Tule Valley is a valley in Millard County, United States. The valley is a north-south trending endorheic valley within the Great Basin, Great Basin Desert, Basin and Range Province of west-central Utah, it is bounded on the west by the Confusion Range, on the east by the House Range, to the north by the Middle Range and the Great Salt Lake Desert, the south by Wah Wah Valley and the Wah Wah Mountains. The central part of the valley has several knolls, the largest of, Coyote Knolls; the White Valley name comes from the abundance of white rocks noted by James H. Simpson in 1859; these rocks are Lake Bonneville marls in the valley floor. Tule Valley's most prominent feature may be Coyote Springs, an important spring system for local wildlife and feral horses which populate the valley, it is used as a gateway to viewing and traveling toward the base of Notch Peak, a 4,450-foot carbonate rock cliff, the tallest carbonate cliff in North America. The name "Tule" is a reference to a swamp plant, found at Coyote Springs during early exploration of the valley.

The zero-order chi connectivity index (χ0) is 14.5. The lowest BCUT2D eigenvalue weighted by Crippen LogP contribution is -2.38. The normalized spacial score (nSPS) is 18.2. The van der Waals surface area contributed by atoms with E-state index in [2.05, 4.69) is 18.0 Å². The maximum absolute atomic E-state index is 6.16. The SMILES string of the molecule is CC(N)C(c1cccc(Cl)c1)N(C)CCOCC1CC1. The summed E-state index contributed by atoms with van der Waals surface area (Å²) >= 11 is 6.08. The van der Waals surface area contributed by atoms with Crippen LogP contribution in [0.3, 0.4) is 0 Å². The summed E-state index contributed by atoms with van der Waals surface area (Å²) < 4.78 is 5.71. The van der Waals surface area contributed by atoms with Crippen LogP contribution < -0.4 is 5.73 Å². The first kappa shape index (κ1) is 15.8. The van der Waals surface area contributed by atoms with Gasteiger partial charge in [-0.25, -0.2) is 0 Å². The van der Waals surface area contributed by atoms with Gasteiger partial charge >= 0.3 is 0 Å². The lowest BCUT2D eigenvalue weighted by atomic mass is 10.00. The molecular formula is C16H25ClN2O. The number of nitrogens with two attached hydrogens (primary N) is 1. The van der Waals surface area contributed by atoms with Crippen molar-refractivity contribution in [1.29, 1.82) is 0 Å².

The valley itself is isolated, only has one paved road through its southern end, U. S. Route 6/U. S. Route 50. There are no permanent human residents of the valley, though shepherds are known to populate it in the spring; the center of the valley is a large playa, the place where all precipitation from the drainage basin collects, since it is an isolated basin and watershed. This is the location of the lowest point in Utah; the geology of Tule Valley consists of Quaternary alluvial sediments punctuated by chalky white Pleistocene marls. The valley is a true graben in the sense that it is down-faulted by normal faults on both sides of the valley; the knolls in the valley are horsts of Silurian to Devonian carbonates. The Tule Valley hydrologic unit is an area of several Utah valleys and ridgelines of the Basin and Range Province; the endorheic watershed's volume of surface water averages 4,000 acre feet. List of valleys of Utah Media related to Tule Valley at Wikimedia Commons